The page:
PLANS to build Britain’s biggest prison in Wrexham are a step closer after being recommended for approval.
The Ministry of Justice’s application for outline planning permission for a 2,100 category C inimateclosed prison on the former Firestone site on Wrexham Industrial Estate is due to go before Wrexham Council’s planning committee next month.
And despite fierce opposition from residents on the nearby Pentre Maelor Estate, the authority’s head of community wellbeing and development, Lawrence Isted, has recommended the plans for approval.
The 76,370 square metre prison will comprise of three accommodation buildings and a further eight buildings to accommodate a kitchen, health centre, reception, education, sports centre, faith centre and staff training.
Within the secure compound there will also be a multi-use games area and an all-weather sports pitch.
It will be enclosed by a 5.2m outer perimeter fence faced with galvanised steel sheet, illuminated by lighting columns and monitored by CCTV cameras and with an inner fence of the same height.
Strong objections to the proposals have been lodged by members of Abenbury Community Council, who have raised concerns over a lack of consultation about the prison, accessibility issues and whether jobs will be given to local people.
Chairman of the community council, Ray Squire, who lives on the Pentre Maelor Estate, has condemned the proposal to approve the application.
North Wales Police have also made recommendations regarding the design of the prison, to assist in designing out potential crime associated with it and ensure the security of the site, after consultations with South Wales and Staffordshire Police suggested recorded crime levels in the area will increase.
Mr Squire said: “They’ve never had a prison this size before and we’ve got people moving out already. People have put their houses for sale but they can’t sell them. People are terrified.”
He added: “It doesn’t surprise me in the least. I think it was a foregone conclusion as they were putting in the paper offering tenders last week. The Prison Reform Society say it won’t bring the number of jobs quoted.”
But in his report Mr Isted said it was anticipated the prison would employ up to 764 people, of whom 413 are expected to come from the local area.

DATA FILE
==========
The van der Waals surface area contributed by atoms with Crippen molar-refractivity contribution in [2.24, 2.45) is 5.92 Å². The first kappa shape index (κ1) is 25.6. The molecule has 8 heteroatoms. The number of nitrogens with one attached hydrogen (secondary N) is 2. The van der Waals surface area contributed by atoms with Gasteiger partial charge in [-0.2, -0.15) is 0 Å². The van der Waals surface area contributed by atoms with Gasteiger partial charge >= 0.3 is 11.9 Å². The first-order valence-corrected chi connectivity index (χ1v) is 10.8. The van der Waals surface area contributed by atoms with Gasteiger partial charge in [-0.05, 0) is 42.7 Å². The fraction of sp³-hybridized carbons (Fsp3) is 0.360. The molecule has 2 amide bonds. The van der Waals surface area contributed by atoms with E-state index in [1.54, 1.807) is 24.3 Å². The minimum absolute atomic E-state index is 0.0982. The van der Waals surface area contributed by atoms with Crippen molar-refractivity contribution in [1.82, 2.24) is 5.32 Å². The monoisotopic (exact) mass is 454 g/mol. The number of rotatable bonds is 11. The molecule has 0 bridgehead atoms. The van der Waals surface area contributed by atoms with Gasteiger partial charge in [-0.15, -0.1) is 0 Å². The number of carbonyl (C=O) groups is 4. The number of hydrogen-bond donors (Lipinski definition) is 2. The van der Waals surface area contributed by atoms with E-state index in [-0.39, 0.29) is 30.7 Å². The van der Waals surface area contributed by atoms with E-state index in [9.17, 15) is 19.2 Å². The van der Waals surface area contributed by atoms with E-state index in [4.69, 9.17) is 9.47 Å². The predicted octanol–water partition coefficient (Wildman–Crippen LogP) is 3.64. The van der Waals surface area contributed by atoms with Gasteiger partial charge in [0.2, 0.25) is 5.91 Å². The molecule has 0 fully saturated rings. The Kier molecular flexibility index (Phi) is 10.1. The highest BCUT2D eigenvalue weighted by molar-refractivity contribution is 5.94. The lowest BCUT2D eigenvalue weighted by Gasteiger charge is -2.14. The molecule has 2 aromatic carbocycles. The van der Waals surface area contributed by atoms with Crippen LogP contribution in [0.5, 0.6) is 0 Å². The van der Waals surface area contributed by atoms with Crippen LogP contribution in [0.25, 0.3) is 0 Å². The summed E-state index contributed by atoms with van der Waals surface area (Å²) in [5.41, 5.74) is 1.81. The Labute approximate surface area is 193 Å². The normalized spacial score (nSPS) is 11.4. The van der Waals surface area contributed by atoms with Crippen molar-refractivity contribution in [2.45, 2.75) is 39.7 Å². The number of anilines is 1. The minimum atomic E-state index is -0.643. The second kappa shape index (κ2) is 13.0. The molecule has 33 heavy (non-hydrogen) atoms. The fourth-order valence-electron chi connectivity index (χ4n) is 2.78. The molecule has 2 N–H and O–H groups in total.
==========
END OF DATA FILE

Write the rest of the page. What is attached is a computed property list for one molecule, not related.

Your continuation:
He said: “New prison capacity is needed in the Ministry of Justice’s (MoJ) prison estate in order to allow older inefficient prisons to be closed and to bring down the overall running costs of the prison system.
“Fifteen sites in North Wales and the North West of England were put forward for consideration. The Firestone Site was found to best meet the MoJ’s site selection criteria.
“The proposed development will be the first prison to be built in North Wales and will allow offenders from the region to be closer to home. This is considered to be an important factor in reducing re-offending rates.
“The prison itself represents a £248 million investment in Wrexham on a site located in one of the main areas of employment in the county borough.
“Expenditure by the prison on goods and services is also expected to be beneficial to the local economy having the potential to create the equivalent of 82 full time jobs.
“It is outside of the scope of planning control to require or ensure that a specific number of jobs are filled by local people.
“The character of the wider locality within which the dwellings are located is already dominated by industrial/ employment uses.”
He said the MoJ had agreed to funding an increase in bus services on Sundays and to ensure they extend to Wrexham General Station.
They have also agreed to fund a signalised pedestrian and cyclist crossing, two news bus shelters and double yellow lines on Bridge Road.
He added: “These proposals will deliver significant investment in a site on the Wrexham Industrial Estate that has been vacant for a lengthy period of time and deliver much-needed additional employment opportunities in the area.
“The development will inevitably result in short-term noise and visual impacts.
“However I’m satisfied that on balance, the impacts will not be significantly harmful and/or can be adequately mitigated and that the development accords with both national and local planning policies.”
The proposals will be considered by members of Wrexham Council’s planning committee on January 6.